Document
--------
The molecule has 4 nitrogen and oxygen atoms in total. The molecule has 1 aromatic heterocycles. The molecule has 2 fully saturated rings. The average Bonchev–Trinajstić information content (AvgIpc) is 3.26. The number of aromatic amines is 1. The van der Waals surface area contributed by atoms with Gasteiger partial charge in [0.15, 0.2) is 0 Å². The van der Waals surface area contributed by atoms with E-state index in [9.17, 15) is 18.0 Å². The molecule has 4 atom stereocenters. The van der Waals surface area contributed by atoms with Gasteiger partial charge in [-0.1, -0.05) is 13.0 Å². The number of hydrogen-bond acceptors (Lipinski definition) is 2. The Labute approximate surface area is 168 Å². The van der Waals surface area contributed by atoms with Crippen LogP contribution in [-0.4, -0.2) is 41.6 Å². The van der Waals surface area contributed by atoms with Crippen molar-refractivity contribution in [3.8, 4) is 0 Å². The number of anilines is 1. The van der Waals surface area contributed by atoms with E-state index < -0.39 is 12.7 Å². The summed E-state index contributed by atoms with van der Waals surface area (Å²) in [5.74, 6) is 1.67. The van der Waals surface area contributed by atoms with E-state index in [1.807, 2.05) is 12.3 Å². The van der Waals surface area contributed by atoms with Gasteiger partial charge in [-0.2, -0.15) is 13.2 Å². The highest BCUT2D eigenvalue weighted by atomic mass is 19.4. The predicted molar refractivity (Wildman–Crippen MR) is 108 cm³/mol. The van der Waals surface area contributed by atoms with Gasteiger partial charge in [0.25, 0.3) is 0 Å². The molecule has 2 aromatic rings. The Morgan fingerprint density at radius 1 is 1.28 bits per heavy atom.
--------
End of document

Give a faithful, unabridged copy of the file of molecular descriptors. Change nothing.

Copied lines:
The molecule has 4 nitrogen and oxygen atoms in total. The molecule has 1 aromatic heterocycles. The molecule has 2 fully saturated rings. The average Bonchev–Trinajstić information content (AvgIpc) is 3.26. The number of aromatic amines is 1. The van der Waals surface area contributed by atoms with Gasteiger partial charge in [0.15, 0.2) is 0 Å². The van der Waals surface area contributed by atoms with E-state index in [9.17, 15) is 18.0 Å². The molecule has 4 atom stereocenters. The van der Waals surface area contributed by atoms with Gasteiger partial charge in [-0.1, -0.05) is 13.0 Å². The number of hydrogen-bond acceptors (Lipinski definition) is 2. The Labute approximate surface area is 168 Å². The van der Waals surface area contributed by atoms with Crippen LogP contribution in [-0.4, -0.2) is 41.6 Å². The van der Waals surface area contributed by atoms with Crippen molar-refractivity contribution in [3.8, 4) is 0 Å². The number of anilines is 1. The van der Waals surface area contributed by atoms with E-state index < -0.39 is 12.7 Å². The summed E-state index contributed by atoms with van der Waals surface area (Å²) in [5.74, 6) is 1.67. The van der Waals surface area contributed by atoms with E-state index in [1.807, 2.05) is 12.3 Å². The van der Waals surface area contributed by atoms with Gasteiger partial charge in [-0.2, -0.15) is 13.2 Å². The highest BCUT2D eigenvalue weighted by atomic mass is 19.4. The predicted molar refractivity (Wildman–Crippen MR) is 108 cm³/mol. The van der Waals surface area contributed by atoms with Gasteiger partial charge in [0.25, 0.3) is 0 Å². The molecule has 2 aromatic rings. The Morgan fingerprint density at radius 1 is 1.28 bits per heavy atom.